Microsoft is offfering hosted servers with hands-on virtual labs. Check them out here
you can sign-up for free.
Many of my fellow RDs got together at TechEd and put together these “GrokTalks”, which are 10 minutes long micro-presentations. Very cool, check it out at: http://www.groktalk.net/blog/
EI Challenge #2
The second biggest challenge that we encounter on all EAI projects is testing. Testing something that is essentially a magic black box with messages coming in at one end and out the other is already something of a challenge. When you add to that the fact that you are likely interfacing with multiple other systems, on multiple platforms, and using multiple protocols, you now have a huge challenge on your hands. How can you test that something that came out of SAP, came through BizTalk, got transformed, validated and encrypted, had business rules applied to it, and then was routed to be consumed by an external system actually created the expected results? How do you find out if something wasn’t quite right along the way? Where did it happen? How do you correlate the incorrect results in the target system with the actual transaction that came out of SAP and every other step in between?
Simply put, this requires a lot of planning. Right from the requirements gathering phase, you must identify what will need to be tested and how you will validate the end results. You must also plan your architecture and design to support testing. This usually involves using some kind of transaction ID that you can use to correlate messages from source to destination. This may sound trivial, but a lot of systems do not support such an externally generated ID, and you may not have the option of changing those systems. You may have to resort to the creative use of an unused data field, or some auditing mechanism that stores both your transaction ID and the system’s corresponding ID.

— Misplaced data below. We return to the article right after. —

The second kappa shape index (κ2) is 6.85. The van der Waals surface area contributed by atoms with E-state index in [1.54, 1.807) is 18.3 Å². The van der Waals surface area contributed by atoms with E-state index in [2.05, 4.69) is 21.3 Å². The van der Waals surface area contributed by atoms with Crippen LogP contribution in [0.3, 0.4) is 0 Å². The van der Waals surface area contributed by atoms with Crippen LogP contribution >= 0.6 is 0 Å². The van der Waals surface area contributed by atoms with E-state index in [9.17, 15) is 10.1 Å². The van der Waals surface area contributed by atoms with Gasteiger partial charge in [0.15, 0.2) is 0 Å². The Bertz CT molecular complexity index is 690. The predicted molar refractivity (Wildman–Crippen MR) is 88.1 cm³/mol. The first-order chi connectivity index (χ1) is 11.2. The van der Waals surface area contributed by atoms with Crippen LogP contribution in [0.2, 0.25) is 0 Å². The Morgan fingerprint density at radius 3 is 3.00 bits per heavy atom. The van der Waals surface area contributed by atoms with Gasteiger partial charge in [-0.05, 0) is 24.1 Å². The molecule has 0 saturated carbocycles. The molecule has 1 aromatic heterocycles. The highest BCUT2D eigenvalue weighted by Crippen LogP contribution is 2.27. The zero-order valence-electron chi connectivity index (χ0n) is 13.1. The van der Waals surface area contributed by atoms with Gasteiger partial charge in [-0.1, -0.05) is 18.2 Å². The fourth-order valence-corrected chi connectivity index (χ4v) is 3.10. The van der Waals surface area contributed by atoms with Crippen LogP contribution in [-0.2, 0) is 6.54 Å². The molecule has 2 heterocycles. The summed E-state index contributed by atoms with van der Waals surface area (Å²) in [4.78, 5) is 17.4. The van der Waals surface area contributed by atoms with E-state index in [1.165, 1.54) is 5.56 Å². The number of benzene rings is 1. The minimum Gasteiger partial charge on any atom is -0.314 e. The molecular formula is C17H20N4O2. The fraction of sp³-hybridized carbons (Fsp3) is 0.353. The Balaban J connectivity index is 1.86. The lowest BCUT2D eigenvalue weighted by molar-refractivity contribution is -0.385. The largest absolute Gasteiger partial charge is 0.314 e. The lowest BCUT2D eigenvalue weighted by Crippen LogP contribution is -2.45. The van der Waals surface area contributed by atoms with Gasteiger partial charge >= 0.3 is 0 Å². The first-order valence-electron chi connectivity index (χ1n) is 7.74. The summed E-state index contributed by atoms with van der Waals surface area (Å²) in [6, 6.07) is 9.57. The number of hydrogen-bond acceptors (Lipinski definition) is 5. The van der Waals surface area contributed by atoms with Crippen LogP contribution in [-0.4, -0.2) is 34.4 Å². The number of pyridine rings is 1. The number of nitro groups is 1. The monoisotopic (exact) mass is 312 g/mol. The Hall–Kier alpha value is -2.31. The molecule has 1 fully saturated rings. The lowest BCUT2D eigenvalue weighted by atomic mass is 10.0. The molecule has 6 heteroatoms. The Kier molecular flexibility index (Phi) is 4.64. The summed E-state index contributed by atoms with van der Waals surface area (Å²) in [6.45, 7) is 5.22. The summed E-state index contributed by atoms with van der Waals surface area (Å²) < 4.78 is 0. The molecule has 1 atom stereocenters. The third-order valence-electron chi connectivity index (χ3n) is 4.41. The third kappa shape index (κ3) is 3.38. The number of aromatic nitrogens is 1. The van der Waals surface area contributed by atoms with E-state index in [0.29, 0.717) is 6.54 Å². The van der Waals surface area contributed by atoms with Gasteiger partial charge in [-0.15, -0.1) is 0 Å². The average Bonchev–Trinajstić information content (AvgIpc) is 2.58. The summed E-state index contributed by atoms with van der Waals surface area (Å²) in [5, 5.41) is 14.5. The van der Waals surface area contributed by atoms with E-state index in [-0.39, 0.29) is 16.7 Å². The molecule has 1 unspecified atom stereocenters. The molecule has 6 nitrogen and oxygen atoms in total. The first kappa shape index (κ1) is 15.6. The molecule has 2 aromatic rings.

For projects of any significant size you should also plan on developing some tools to help you with the task of correlating messages and validating what happens to them (their state) at each step of the process. You should be capable of injecting and inspecting messages at all stages of the process. You should also design the system so that tracing can be turned on or off at multiple levels of detail to support various levels of testing and troubleshooting. BizTalk already offers some tools like HAT to help you with this task, but HAT doesn’t bring in data from the external processes nor does it provide a mechanism to correlate with that external data.
In summary, testing a complex BPI solution is a challenge, but one that is not insurmountable if you plan for it ahead of time. Just like a solution architect should always wear his/her “security hat”, s/he should also wear a “testing hat” throughout the life of the project, from envisioning to deployment. Failure to properly plan, architect, and design the solution with testing in mind will result in serious difficulties and delays in the latter part of the project, and even throughout the system’s useful life.
My fellow RD Scott Hanselman's is know for discovering all the neatest little tools and utilities out there. He just updated his famous list:
A bunch of my fellow Microsoft Regional Directors have organized another charity auction on eBay.
Please go bid!